Film Review: For Grace

“It’s a story about food, family, balance and sacrifice.”

For any keen foodie, the lifestyle of a chef seems like one of dreams. You are, essentially, being paid for doing something you genuinely love to do. The food you cook even brings joy to others, as an added bonus. Your customers are happy, you’re happy; what else could you ask for? Well, as made evident in For Grace, there are a few people that fall victim to this ‘dream’, and they’re (arguably) the most important in the world.


Curtis Duffy, one of America’s most renowned chefs, begins the film at the helm of a two Michelin star restaurant. For those unfamiliar with the label, think of it almost like an Academy Award for cuisine. It’s frequently regarded by chefs as ‘the only guide that counts’; every top chef that aspires to be among the elite, aspires to helm a Michelin starred restaurant. Duffy decides he’s achieved all he can at his current place of employment, and sets forth on the arduous process of building his own establishment.


It’s a meticulous journey - its eye-opening how intricate his plans and details are. Every little thing is considered, and it’s clear no expense is spared when trying to implement his design. It’s fascinating to watch the building process, however, it’s evident this mainly serves as a metaphor for the life of the man himself. And here, unfortunately, is my only issue with the documentary: this movie isn’t really about food; it’s much rather focused on the three other aspects of the quote above.


Duffy’s life has been far from smooth-sailing. A troubled childhood, and an unimaginable life-event, left Duffy in a bleak state. Fortunately, with the awakening of this talent, and the support of his home economics teacher, he found his life path. As his reputation in food grew, the distance between him and his family (a wife and two kids) grew.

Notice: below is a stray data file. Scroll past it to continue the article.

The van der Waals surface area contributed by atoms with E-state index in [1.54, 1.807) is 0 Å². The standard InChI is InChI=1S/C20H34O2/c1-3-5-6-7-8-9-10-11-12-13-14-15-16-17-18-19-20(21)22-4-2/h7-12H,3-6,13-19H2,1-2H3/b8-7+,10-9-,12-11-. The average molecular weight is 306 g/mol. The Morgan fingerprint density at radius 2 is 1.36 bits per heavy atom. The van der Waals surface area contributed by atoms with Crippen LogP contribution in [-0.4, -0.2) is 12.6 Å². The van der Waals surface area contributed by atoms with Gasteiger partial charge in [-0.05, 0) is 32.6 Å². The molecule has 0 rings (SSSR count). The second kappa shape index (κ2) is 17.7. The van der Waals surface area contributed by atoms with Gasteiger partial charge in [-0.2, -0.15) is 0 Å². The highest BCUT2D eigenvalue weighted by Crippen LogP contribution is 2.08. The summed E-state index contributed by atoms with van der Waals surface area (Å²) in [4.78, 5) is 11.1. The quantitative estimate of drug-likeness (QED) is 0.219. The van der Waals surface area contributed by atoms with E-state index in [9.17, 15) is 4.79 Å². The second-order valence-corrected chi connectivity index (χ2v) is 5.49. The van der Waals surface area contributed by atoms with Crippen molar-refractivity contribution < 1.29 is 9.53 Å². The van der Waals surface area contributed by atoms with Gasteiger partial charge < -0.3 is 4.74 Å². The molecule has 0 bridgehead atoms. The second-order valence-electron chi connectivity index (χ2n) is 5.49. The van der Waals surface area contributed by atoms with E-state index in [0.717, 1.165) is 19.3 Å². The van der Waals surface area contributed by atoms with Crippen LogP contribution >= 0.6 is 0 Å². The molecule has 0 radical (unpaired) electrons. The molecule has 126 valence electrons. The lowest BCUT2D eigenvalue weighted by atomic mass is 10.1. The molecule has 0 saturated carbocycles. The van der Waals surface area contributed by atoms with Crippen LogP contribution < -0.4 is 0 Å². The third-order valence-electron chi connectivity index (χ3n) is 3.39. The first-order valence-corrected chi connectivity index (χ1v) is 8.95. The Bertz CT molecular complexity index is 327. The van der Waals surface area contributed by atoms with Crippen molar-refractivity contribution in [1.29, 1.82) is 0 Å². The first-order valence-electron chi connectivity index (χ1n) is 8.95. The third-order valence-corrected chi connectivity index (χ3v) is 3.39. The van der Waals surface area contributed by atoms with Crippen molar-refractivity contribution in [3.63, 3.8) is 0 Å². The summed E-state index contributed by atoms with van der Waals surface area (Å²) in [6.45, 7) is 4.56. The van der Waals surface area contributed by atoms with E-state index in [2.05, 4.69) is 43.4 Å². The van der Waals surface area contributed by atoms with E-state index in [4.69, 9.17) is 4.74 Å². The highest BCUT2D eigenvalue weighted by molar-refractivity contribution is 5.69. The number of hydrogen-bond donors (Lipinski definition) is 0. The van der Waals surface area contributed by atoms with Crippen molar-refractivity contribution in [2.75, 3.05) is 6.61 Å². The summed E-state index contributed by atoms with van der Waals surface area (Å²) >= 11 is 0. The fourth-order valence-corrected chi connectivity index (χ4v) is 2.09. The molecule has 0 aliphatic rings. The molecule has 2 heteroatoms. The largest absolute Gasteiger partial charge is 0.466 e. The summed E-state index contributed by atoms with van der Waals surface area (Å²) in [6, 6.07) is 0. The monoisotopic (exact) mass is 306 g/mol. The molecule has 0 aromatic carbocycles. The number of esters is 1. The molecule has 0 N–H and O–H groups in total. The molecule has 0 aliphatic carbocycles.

The life of an elite chef, runs something like this: Wake up, prep, service, sleep. Duffy says 16-18 hours of his day are occupied by Grace - the name of his new restaurant. Because of this, he and his wife divorced; it just isn’t feasible to sustain a family in that kind of lifestyle. He’s suffered loss after loss in his life, and with Grace, he’s leaving his past behind him, and paving the way for a better future.


For Grace is by no means the riveting masterclass on cuisine I was admittedly hoping it to be. However, it is a well-told feature of an ambitious man with an exceptional story and feverish determination. Many will question the purpose of living a life so purely focused on their work, yet, many also lack the talent – and the artistry – of Duffy. For Grace is a reminder that our actions (or reactions, in this case), define who we are.


Grace is now a three-starred restaurant - the highest acclaim in the world of cuisine.


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